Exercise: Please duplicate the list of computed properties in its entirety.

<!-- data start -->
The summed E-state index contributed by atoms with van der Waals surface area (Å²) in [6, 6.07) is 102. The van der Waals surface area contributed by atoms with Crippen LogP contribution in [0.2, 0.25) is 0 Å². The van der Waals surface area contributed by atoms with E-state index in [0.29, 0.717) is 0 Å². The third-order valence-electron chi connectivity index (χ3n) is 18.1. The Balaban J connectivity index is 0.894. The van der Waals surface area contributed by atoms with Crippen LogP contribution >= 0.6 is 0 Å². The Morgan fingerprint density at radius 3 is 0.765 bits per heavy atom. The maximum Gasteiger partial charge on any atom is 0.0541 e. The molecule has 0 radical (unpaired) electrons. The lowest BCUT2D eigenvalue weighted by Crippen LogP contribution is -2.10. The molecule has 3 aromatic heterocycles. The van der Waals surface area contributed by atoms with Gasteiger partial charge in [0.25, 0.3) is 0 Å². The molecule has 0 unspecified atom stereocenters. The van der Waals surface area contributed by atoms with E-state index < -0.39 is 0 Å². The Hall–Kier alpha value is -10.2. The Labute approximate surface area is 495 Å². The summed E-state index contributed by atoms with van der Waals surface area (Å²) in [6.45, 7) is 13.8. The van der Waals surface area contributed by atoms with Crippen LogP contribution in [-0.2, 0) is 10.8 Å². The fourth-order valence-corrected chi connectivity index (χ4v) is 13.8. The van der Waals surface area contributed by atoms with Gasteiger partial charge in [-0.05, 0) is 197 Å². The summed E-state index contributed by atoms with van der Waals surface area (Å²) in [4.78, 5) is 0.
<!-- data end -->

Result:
The summed E-state index contributed by atoms with van der Waals surface area (Å²) in [6, 6.07) is 102. The van der Waals surface area contributed by atoms with Crippen LogP contribution in [0.2, 0.25) is 0 Å². The van der Waals surface area contributed by atoms with E-state index in [0.29, 0.717) is 0 Å². The third-order valence-electron chi connectivity index (χ3n) is 18.1. The Balaban J connectivity index is 0.894. The van der Waals surface area contributed by atoms with Crippen LogP contribution >= 0.6 is 0 Å². The Morgan fingerprint density at radius 3 is 0.765 bits per heavy atom. The maximum Gasteiger partial charge on any atom is 0.0541 e. The molecule has 0 radical (unpaired) electrons. The lowest BCUT2D eigenvalue weighted by Crippen LogP contribution is -2.10. The molecule has 3 aromatic heterocycles. The van der Waals surface area contributed by atoms with Gasteiger partial charge in [0.25, 0.3) is 0 Å². The molecule has 0 unspecified atom stereocenters. The van der Waals surface area contributed by atoms with E-state index < -0.39 is 0 Å². The Hall–Kier alpha value is -10.2. The Labute approximate surface area is 495 Å². The summed E-state index contributed by atoms with van der Waals surface area (Å²) in [6.45, 7) is 13.8. The van der Waals surface area contributed by atoms with Crippen LogP contribution in [-0.2, 0) is 10.8 Å². The fourth-order valence-corrected chi connectivity index (χ4v) is 13.8. The van der Waals surface area contributed by atoms with Gasteiger partial charge in [-0.05, 0) is 197 Å². The summed E-state index contributed by atoms with van der Waals surface area (Å²) in [4.78, 5) is 0.